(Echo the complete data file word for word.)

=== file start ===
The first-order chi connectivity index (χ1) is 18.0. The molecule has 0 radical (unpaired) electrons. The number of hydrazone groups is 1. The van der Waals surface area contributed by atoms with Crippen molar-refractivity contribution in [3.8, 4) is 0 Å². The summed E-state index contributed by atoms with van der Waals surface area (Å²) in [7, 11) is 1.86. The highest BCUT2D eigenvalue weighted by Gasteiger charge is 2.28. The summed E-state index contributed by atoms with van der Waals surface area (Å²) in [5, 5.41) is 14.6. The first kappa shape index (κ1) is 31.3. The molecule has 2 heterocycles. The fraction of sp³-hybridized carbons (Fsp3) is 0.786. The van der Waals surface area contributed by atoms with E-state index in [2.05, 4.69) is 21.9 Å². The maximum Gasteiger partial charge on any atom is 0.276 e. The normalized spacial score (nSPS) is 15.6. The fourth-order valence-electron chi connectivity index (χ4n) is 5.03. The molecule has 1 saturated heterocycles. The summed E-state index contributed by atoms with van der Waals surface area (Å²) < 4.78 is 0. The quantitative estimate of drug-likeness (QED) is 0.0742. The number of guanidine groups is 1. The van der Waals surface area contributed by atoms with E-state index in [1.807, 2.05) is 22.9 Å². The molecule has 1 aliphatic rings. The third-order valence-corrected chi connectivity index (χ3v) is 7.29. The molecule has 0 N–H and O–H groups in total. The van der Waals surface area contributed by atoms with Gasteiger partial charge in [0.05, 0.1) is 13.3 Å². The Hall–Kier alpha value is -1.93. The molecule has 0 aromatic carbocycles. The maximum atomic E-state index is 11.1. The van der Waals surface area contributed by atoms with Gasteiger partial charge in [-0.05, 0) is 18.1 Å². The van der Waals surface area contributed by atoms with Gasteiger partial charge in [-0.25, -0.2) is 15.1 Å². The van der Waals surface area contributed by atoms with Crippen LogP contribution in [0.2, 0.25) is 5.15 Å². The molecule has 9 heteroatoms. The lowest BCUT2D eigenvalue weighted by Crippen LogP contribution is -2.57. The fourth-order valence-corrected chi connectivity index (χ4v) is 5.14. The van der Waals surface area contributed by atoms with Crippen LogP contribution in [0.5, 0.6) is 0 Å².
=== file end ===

The first-order chi connectivity index (χ1) is 18.0. The molecule has 0 radical (unpaired) electrons. The number of hydrazone groups is 1. The van der Waals surface area contributed by atoms with Crippen molar-refractivity contribution in [3.8, 4) is 0 Å². The summed E-state index contributed by atoms with van der Waals surface area (Å²) in [7, 11) is 1.86. The highest BCUT2D eigenvalue weighted by Gasteiger charge is 2.28. The summed E-state index contributed by atoms with van der Waals surface area (Å²) in [5, 5.41) is 14.6. The first kappa shape index (κ1) is 31.3. The molecule has 2 heterocycles. The fraction of sp³-hybridized carbons (Fsp3) is 0.786. The van der Waals surface area contributed by atoms with E-state index in [2.05, 4.69) is 21.9 Å². The maximum Gasteiger partial charge on any atom is 0.276 e. The normalized spacial score (nSPS) is 15.6. The fourth-order valence-electron chi connectivity index (χ4n) is 5.03. The molecule has 1 saturated heterocycles. The summed E-state index contributed by atoms with van der Waals surface area (Å²) < 4.78 is 0. The quantitative estimate of drug-likeness (QED) is 0.0742. The number of guanidine groups is 1. The van der Waals surface area contributed by atoms with E-state index in [1.807, 2.05) is 22.9 Å². The molecule has 1 aliphatic rings. The third-order valence-corrected chi connectivity index (χ3v) is 7.29. The molecule has 0 N–H and O–H groups in total. The van der Waals surface area contributed by atoms with Gasteiger partial charge in [0.05, 0.1) is 13.3 Å². The Hall–Kier alpha value is -1.93. The molecule has 0 aromatic carbocycles. The maximum atomic E-state index is 11.1. The van der Waals surface area contributed by atoms with Gasteiger partial charge in [-0.05, 0) is 18.1 Å². The van der Waals surface area contributed by atoms with Gasteiger partial charge in [-0.25, -0.2) is 15.1 Å². The van der Waals surface area contributed by atoms with Crippen LogP contribution in [0.2, 0.25) is 5.15 Å². The molecule has 9 heteroatoms. The lowest BCUT2D eigenvalue weighted by Crippen LogP contribution is -2.57. The fourth-order valence-corrected chi connectivity index (χ4v) is 5.14. The van der Waals surface area contributed by atoms with Crippen LogP contribution in [0.5, 0.6) is 0 Å².